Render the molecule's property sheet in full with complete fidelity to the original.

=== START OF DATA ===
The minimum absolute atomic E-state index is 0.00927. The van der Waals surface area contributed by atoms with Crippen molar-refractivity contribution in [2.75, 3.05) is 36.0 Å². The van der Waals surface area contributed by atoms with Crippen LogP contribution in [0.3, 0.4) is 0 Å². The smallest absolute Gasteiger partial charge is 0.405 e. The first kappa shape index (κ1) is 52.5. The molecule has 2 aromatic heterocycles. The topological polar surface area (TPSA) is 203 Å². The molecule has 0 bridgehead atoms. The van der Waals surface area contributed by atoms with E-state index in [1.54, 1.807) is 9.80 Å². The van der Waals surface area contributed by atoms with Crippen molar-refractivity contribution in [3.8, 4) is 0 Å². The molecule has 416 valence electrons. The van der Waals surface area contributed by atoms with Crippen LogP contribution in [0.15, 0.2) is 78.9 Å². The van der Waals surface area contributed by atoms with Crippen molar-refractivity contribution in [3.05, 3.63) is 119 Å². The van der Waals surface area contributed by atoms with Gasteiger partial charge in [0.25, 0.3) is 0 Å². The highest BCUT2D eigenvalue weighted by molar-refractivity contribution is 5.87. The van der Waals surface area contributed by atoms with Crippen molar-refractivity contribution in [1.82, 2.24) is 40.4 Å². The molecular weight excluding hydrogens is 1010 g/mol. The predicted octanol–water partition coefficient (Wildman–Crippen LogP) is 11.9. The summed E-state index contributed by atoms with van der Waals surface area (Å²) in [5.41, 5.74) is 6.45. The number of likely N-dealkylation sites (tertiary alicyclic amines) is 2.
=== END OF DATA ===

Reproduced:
The minimum absolute atomic E-state index is 0.00927. The van der Waals surface area contributed by atoms with Crippen molar-refractivity contribution in [2.75, 3.05) is 36.0 Å². The van der Waals surface area contributed by atoms with Crippen LogP contribution in [0.3, 0.4) is 0 Å². The smallest absolute Gasteiger partial charge is 0.405 e. The first kappa shape index (κ1) is 52.5. The molecule has 2 aromatic heterocycles. The topological polar surface area (TPSA) is 203 Å². The molecule has 0 bridgehead atoms. The van der Waals surface area contributed by atoms with E-state index in [1.54, 1.807) is 9.80 Å². The van der Waals surface area contributed by atoms with Crippen molar-refractivity contribution in [3.8, 4) is 0 Å². The molecule has 416 valence electrons. The van der Waals surface area contributed by atoms with Crippen LogP contribution in [0.15, 0.2) is 78.9 Å². The van der Waals surface area contributed by atoms with Crippen molar-refractivity contribution in [3.05, 3.63) is 119 Å². The van der Waals surface area contributed by atoms with Gasteiger partial charge in [0.25, 0.3) is 0 Å². The highest BCUT2D eigenvalue weighted by molar-refractivity contribution is 5.87. The van der Waals surface area contributed by atoms with Crippen molar-refractivity contribution in [1.82, 2.24) is 40.4 Å². The molecular weight excluding hydrogens is 1010 g/mol. The predicted octanol–water partition coefficient (Wildman–Crippen LogP) is 11.9. The summed E-state index contributed by atoms with van der Waals surface area (Å²) in [5.41, 5.74) is 6.45. The number of likely N-dealkylation sites (tertiary alicyclic amines) is 2.